Tuesday, November 7, 2017 - The number of telecom operators in this country has increasingly been the subject of discussion in recent years. The government and regulator are of the opinion that there is a lack of competition. Flemish Minister for Innovation, Philippe Muyters, even suggested recently that the government should take the matter in hand and set up a new public company to develop its own fibre optic network to persuade existing operators to increase their investment.
Our previous blog post highlighted that the network quality is already more than acceptable in Belgium. In fact, we are a front-runner in terms of quality and coverage. We can justifiably be proud of our Belgian telecom infrastructure.
Beware of overregulation
However, the stringent regulations that apply in this country could easily jeopardise this leading position. The government requires operators to make their networks available to other players so as to promote competition. Orange, for example, has been providing TV and Internet services since last year by renting our cable network. The Belgian telecom regulator, BIPT, feels that these regulations don’t go far enough and maintains that Orange should also be able to provide landline services via the Telenet cable network, and that we should sell Internet and digital TV more cheaply and separately (rather than as part of a package).
However, BIPT and the government are missing an essential point in this. Telenet is a listed company which, just as any private enterprise, follows an economic model. If we make an investment, it obviously has to be profitable. If networks increasingly have to be shared with alternative players, operators will be less inclined to make significant investments in the long term, since no operator would want to invest millions in their network knowing that the competition can use the same network (cheaply). It follows that fewer investments will inevitably have an impact on the quality of the network.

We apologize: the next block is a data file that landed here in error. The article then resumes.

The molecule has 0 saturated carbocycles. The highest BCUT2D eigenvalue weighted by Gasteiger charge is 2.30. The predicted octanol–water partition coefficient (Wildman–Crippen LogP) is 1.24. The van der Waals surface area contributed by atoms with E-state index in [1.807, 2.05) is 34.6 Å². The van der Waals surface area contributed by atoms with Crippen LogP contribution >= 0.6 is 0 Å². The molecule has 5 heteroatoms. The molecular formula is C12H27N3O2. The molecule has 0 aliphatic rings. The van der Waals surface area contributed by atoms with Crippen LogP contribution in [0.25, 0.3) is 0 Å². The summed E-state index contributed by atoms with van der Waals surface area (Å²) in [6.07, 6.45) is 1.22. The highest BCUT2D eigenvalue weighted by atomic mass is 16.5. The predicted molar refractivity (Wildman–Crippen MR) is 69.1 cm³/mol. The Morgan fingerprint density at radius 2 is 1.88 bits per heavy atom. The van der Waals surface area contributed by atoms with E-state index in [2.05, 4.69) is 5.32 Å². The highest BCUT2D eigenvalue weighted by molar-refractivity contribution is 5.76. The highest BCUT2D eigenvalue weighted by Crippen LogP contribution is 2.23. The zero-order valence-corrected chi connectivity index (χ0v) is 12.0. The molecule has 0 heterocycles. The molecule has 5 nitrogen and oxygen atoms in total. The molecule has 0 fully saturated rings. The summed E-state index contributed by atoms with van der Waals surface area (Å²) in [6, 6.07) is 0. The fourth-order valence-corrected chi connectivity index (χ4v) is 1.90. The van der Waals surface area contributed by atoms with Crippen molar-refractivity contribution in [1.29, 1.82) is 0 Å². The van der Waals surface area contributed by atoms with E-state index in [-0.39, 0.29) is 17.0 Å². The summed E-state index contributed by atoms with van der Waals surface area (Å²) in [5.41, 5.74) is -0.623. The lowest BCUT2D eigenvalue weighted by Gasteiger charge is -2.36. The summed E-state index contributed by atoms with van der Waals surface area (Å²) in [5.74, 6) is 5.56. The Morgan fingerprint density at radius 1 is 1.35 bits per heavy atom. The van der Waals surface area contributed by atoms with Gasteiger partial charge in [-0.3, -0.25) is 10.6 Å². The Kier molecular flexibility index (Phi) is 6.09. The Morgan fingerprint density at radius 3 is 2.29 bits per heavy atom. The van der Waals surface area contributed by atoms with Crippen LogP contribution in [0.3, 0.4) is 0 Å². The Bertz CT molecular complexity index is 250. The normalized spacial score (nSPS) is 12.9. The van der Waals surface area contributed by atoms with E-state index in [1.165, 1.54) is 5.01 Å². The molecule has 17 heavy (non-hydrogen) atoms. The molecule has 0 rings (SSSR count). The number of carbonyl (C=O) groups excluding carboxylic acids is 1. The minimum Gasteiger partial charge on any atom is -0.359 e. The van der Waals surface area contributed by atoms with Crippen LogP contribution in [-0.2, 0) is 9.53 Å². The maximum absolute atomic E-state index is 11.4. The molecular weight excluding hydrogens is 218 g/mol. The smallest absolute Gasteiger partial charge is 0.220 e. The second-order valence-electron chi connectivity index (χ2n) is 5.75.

Investment and innovation because of competition
Moreover, these same regulations will lead to other operators not being inclined to develop their own networks. If the government is keen on competition, there is a much better option. It would be preferable to encourage the competition to invest in infrastructure (e.g. uniform procedures for excavation works, avoiding tax on the telecom infrastructure) rather than subjecting established telecom operators to more stringent regulation. Various recent scientific studies have demonstrated that this has a beneficial effect on quality.
In terms of network infrastructure, competition has a definite positive impact on the level of investment (Cambini and Jiang (2009) and Briglauer, Cambini and Grajek (2015)). An econometric study shows that an increasing market share of own infrastructure entrants clearly leads to reduced prices and higher speeds; whereas entrants via resale have no impact on these parameters (Smith, Northall and Santamaría (2013)).rocède uniquement à de la revente n’a aucun impact sur ces paramètres (Smith, Northall et Santamaría ).
A study by WIK-Consult at the behest of the British telecom regulator Ofcom even showed that competition, in terms of infrastructure, is the main motivation for investment in high-quality connections. In the short term, regulation did benefit consumer choice, but the coverage and take-up of high-quality connections did not improve.
It also speaks for itself that an alternative operator with an own network has much greater flexibility to differentiate its products. This makes it easier to compete on the basis of quality, which will inexorably lead to more choice and a better experience for the consumer.
Customer satisfaction is low in various sectors where services depend on a single infrastructure or network, e.g. the railways, gas, water and electricity. All the more reason to encourage new, alternative telecom operators to invest in their own infrastructures.
This is also in line with the European Commission’s policy, which aims to stimulate investment through the introduction of alternative networks alongside existing telecom networks. The Commission estimated that, to meet the 2025 connectivity objectives (including 100 Mbps – extendable to 1 Gbps – in every home), a 500 billion investment would be required, which will have to be funded mainly by the private sector. Additional regulation would result in low performance networks. In a nutshell: competition between infrastructures should be encouraged rather than regulated.